Only 11% of seats in India’s Lower House of Parliament are filled by women, one of the lowest ratios in the world and half of China’s ratio.
The Congress party-led government, and especially the party’s president, Sonia Gandhi, believes the answer is to set aside – by law – larger number of parliamentary seats for women.
Supporters point to quotas introduced two decades ago reserving seats for women at village council level elections, a measure they say has boosted female representation and – as a result – increased the focus of these bodies on issues like sanitation and water.
Critics of quotas, though, have blocked attempts to set aside legislative seats for women at a national level. Some complain the proposals will push more higher-cast women into politics, leading to greater underrepresentation of lower-caste groups.
Others say the key is first to improve education of women, so they don’t become proxies for male relatives under a quota system, which has happened in some cases at the local village – or “panchayat” – level.
A new report by the United Nations Development Program, released last month, gives backing to the supporters of a broadening of quotas.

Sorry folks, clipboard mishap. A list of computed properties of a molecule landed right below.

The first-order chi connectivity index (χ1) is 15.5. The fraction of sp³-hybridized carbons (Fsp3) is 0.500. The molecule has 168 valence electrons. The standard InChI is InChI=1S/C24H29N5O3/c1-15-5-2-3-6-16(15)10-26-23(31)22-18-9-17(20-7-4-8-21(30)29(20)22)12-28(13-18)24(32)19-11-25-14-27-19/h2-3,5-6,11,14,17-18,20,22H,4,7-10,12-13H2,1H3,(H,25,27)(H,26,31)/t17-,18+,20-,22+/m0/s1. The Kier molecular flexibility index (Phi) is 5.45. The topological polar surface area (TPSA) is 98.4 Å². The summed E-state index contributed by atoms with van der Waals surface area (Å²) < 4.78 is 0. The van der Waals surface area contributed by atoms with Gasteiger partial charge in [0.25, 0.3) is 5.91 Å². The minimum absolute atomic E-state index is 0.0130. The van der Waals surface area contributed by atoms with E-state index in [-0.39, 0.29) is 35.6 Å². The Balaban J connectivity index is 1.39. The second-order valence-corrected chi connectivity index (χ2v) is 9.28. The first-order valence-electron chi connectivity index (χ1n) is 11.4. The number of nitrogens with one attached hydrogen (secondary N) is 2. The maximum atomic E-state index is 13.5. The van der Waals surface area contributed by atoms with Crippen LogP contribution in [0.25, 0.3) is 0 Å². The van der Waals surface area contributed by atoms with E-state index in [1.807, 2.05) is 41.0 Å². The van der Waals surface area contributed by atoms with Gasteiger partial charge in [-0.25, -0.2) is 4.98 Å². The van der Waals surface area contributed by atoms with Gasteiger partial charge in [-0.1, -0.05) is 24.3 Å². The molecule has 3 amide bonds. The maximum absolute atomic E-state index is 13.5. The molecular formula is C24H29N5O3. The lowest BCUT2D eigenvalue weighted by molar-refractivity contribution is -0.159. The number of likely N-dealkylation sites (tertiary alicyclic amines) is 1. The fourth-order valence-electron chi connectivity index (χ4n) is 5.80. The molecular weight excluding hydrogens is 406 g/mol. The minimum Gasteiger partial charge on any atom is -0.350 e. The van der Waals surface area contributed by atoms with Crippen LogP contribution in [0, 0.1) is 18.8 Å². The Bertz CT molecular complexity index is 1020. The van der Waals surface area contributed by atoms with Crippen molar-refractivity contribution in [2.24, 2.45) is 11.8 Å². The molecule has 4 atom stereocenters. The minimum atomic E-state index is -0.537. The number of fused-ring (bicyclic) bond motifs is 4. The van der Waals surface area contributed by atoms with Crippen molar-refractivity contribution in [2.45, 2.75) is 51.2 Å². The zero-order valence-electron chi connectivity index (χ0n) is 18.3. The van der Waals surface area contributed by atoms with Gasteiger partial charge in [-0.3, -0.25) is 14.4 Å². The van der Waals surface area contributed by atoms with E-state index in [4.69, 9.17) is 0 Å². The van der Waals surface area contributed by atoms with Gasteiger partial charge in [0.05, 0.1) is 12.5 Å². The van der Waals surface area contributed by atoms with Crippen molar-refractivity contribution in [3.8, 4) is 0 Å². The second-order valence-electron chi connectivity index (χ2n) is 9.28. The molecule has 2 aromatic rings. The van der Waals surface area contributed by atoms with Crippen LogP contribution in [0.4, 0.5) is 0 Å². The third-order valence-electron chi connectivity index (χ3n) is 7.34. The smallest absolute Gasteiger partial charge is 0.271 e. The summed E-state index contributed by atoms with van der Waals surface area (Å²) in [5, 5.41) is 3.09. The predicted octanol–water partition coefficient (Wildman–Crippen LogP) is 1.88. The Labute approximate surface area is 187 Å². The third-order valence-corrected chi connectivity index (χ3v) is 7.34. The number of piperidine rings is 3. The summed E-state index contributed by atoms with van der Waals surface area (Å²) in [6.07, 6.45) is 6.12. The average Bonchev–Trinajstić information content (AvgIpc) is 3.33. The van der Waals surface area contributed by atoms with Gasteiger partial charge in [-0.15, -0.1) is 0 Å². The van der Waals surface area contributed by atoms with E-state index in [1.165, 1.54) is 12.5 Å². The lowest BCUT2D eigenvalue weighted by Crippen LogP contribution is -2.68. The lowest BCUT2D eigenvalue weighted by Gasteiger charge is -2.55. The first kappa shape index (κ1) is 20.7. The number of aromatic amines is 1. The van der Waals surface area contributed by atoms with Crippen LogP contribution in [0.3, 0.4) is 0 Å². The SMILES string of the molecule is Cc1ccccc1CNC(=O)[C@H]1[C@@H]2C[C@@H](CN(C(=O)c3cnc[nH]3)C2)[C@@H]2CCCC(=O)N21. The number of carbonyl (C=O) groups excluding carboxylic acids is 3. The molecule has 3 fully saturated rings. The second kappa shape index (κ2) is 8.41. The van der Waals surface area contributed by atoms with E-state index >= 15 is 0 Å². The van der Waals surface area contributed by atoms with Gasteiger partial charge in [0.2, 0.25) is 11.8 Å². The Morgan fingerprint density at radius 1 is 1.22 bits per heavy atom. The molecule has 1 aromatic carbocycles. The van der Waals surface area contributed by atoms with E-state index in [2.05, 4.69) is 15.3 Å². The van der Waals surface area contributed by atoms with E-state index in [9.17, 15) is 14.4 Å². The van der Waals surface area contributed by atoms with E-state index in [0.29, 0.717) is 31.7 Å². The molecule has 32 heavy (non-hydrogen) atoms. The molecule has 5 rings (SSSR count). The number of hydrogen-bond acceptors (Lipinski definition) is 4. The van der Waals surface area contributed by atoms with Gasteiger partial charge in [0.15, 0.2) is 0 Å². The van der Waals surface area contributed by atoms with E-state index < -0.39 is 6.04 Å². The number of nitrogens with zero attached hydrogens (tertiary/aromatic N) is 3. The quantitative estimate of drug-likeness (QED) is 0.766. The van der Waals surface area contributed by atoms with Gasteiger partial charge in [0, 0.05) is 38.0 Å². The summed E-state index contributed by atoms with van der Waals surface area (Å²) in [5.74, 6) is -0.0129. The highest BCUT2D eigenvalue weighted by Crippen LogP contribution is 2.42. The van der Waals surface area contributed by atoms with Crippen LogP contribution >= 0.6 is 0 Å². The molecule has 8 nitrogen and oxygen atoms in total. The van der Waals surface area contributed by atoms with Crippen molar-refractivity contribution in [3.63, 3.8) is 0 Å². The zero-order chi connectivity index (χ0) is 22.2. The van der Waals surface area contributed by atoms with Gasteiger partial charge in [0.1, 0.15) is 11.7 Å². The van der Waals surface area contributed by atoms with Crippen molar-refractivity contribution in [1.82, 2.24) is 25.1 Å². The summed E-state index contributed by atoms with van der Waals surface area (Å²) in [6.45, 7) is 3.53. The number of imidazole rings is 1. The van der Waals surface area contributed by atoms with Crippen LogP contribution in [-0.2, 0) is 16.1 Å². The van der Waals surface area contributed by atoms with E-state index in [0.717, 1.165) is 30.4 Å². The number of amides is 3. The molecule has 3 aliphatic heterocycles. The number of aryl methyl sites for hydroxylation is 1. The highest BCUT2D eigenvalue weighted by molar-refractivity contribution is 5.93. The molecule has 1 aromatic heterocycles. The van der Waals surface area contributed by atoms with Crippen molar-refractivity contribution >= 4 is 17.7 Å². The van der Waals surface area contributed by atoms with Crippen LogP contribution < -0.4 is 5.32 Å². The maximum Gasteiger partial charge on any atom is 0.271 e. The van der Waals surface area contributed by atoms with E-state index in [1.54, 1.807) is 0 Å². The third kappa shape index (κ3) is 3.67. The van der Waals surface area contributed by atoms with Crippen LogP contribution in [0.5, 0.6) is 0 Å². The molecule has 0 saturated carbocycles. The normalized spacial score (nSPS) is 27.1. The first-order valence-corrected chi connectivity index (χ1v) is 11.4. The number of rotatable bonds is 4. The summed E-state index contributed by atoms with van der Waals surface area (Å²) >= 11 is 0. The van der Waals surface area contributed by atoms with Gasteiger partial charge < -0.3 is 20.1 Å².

The report looked at eleven countries in the Asia-Pacific region that introduced laws to reserve seats for women in lower houses of parliament.
It found that between 2000, before any of the countries introduced these laws, and 2010, the proportion of women in these legislatures jumped by 10 percentage points on average. Even factoring in other reasons for this rise – say, improved educational opportunities for females – the report estimated the quotas led to a 5- percentage-point rise in the representation of females in these parliaments.
“The uses of reserved seats for women members or gender quotas for candidates generally expand women’s representation,” the report said.
India could look at its neighbor Nepal, which revised its quotas in 2007. In the decade to 2010, the proportion of women in its lower house of parliament rose to 33% from 6%.
These kinds of measures mean Nepal now stands at 21st position on this global survey ranking countries in descending order of women’s representation in lower houses of parliament. While Nepal was one position above Germany, India was in 109th position, tied with Liberia and the Ivory Coast...
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